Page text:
What Musical Instrument Resembles the New Retirement?

Retirement, historically was an event. One day you were working, earning a living, and the next day you weren’t. When Social Security was enacted in 1933, the lifespan of a white male was 65 years old. If you lived long enough to reach retirement, then you were most likely ready to enter a new phase. We’re now looking at a new retirement.

The idea of retirement has shifted over the last seventy-five years. The original concept of sitting on the front porch watching the world go by was replaced by the ‘golden years’ of fun in the sun.

Baby boomers are rewriting the concept of retirement once again. Based on the increased lifespan, higher costs and diminished resources in Social Security, pension funds and private savings, the idea of stopping work at one moment in time is being replaced by an accordion of choices.

There is a small group of people who will stop work, find their clubs, hit the links and never look back. They are becoming an increasingly rare bird. This is occurring for two reasons. First, many people will not have the financial resources to live twenty or thirty years without working. Others are finding a life without work is a life without meaning and are looking for other options.

The accordion is an interesting metaphor for the new retirement. Whether the musical instrument or the filing system, accordions conjure an image of motion. There is a fluidity of movement that goes in and out. The accordion file offers certain compartments where we can imagine a retirement that contains times of not working, returning to work part or full time, volunteering, traveling and learning based on the interaction of outside forces, such as the economy versus inside desires or needs.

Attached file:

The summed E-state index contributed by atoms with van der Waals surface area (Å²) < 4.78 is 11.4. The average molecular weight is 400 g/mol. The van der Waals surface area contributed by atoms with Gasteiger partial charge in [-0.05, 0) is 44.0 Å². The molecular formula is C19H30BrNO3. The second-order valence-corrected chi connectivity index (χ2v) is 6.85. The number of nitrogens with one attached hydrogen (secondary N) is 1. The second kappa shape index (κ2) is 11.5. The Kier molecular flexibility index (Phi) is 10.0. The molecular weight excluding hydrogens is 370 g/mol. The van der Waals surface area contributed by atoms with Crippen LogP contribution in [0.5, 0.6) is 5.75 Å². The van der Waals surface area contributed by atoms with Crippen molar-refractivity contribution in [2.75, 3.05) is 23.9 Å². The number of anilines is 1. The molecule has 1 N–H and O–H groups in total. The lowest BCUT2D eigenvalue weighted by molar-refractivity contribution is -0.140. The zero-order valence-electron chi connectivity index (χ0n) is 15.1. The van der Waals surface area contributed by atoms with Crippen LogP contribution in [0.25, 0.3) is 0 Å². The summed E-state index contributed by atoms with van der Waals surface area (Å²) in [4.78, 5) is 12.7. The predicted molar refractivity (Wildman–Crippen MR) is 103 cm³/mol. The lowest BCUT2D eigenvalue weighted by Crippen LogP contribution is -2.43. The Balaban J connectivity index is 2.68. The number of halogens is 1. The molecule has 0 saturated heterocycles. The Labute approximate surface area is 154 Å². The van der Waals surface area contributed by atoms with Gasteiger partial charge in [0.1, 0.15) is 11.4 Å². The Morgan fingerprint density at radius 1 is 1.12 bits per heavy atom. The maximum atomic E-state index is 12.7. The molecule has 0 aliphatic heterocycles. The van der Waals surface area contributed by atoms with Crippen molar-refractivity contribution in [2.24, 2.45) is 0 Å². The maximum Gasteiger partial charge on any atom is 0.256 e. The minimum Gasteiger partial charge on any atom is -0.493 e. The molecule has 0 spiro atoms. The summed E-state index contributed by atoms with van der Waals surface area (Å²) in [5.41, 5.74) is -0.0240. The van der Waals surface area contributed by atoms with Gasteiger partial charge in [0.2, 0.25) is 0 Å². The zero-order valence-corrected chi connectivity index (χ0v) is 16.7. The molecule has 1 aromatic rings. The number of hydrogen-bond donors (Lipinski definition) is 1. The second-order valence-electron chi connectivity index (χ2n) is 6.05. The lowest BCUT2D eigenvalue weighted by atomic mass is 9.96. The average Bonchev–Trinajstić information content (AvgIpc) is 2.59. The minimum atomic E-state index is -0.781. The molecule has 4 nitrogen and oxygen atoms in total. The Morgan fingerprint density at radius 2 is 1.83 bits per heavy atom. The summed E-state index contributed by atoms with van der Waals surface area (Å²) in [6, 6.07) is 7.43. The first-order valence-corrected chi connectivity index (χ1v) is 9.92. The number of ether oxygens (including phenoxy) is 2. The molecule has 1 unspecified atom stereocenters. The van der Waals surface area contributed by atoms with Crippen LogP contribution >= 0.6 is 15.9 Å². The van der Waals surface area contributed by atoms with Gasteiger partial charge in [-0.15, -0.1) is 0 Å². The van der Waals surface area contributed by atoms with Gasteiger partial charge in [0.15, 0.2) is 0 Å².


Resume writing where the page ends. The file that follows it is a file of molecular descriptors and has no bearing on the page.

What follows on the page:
Some people will struggle with this new model. For others, it will provide the occasion for personal growth and expression. A recent report by AARP found seniors who change careers in their fifties and sixties are often happier, even if they were forced out of their old positions. Even with less pay and diminished benefits, they relished the decrease in stress and flexibility that came from their new work.

We all know of people who have been affected by the recent economic situation. In fact, your personal expectations may have changed. What options have arisen that you hadn’t anticipated for the new retirement? You may have to look for them, but like the little girl said, “Under all this sh*t, there’s got to be a pony.”

Written by Cathy Severson, MS

About Cathy Severson

Cathy Severson helps baby boomers find more meaning and purpose in their lives and work. Get your copy of her complimentary e-book Guide to Retirement Activities a comprehensive look at work, volunteering and leisure based on an individuals’ personalities. Call for a complimentary 20-minute consultation to answer your most pressing concern. 928.775.4949 or email Cathy at retirementlifematters@gmail.com

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